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NTU to Congress: Don't Raise Taxes on Investment Income
December 12, 2012
On behalf of the more than 52,000 members of the National Taxpayers Union in California, I am writing to urge you to prevent the tax increases on investment income that are scheduled to take place in January.
As Congress looks at competing plans to avert the “fiscal cliff” and reduce the budget deficit, it must avoid policy changes that exacerbate the nation’s economic woes. One of the most economically destructive proposals being considered in Washington is allowing current tax rates to expire and thus, dramatically raising taxes on dividends and capital gains. According to economists at the Tax Foundation, boosting the top tax rates on dividends to 39.6 percent and capital gains to 20 percent would reduce GDP by 2.15 percent. The model shows that the associated economic contraction caused by these tax hikes would actually result in no new tax revenues for the federal government.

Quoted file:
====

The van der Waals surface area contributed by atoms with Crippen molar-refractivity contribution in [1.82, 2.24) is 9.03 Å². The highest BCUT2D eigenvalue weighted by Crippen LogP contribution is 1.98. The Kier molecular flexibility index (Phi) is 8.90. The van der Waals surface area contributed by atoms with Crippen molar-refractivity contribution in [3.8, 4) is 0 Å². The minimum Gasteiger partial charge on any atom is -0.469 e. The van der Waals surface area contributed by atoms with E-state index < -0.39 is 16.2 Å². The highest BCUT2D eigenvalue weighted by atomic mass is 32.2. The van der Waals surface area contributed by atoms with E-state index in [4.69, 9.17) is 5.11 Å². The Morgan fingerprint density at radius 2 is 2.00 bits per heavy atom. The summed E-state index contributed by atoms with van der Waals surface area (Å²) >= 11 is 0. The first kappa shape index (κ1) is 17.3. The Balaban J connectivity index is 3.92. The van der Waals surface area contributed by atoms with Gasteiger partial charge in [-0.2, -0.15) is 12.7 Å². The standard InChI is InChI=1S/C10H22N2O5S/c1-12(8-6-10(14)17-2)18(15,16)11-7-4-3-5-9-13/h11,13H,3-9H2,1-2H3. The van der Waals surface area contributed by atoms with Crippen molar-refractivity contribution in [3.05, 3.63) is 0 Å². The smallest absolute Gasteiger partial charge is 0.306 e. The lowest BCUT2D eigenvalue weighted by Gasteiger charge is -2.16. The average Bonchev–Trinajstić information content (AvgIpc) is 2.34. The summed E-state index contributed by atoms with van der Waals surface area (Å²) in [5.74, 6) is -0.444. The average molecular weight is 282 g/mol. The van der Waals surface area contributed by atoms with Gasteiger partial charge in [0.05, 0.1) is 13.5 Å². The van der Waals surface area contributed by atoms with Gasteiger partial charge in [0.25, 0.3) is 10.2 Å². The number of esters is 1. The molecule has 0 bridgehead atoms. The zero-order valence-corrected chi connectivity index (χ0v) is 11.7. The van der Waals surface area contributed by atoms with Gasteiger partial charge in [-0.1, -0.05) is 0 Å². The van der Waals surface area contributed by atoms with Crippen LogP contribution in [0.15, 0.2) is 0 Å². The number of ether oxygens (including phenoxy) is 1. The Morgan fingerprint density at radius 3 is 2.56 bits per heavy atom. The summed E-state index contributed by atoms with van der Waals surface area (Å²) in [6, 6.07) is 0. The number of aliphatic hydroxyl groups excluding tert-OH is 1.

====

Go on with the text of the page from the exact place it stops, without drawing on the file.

And it gets worse. The Tax Foundation’s analysis did not include the 3.8 percentage-point surtax on investment income that will take effect in January as a result of the federal health reform law. Nor could it have accounted for the passage of Proposition 30, which is subjecting many Californians to a tax increase on investment income. As you know, the State of California taxes investment income as regular income and the new rates on higher earners -- which can reach up to 13.3 percent -- have already taken effect. These new, harsher investment taxes will only serve to further depress economic output.
As Congress considers “fiscal cliff” proposals, it should steer clear of harmful policies that would endanger the slow economic recovery taking place in California and across the nation. For this reason our members encourage you in the strongest possible terms to maintain the current federal tax rates on capital gains and dividends.
Sincerely,Brandon ArnoldVice President of Government Affairs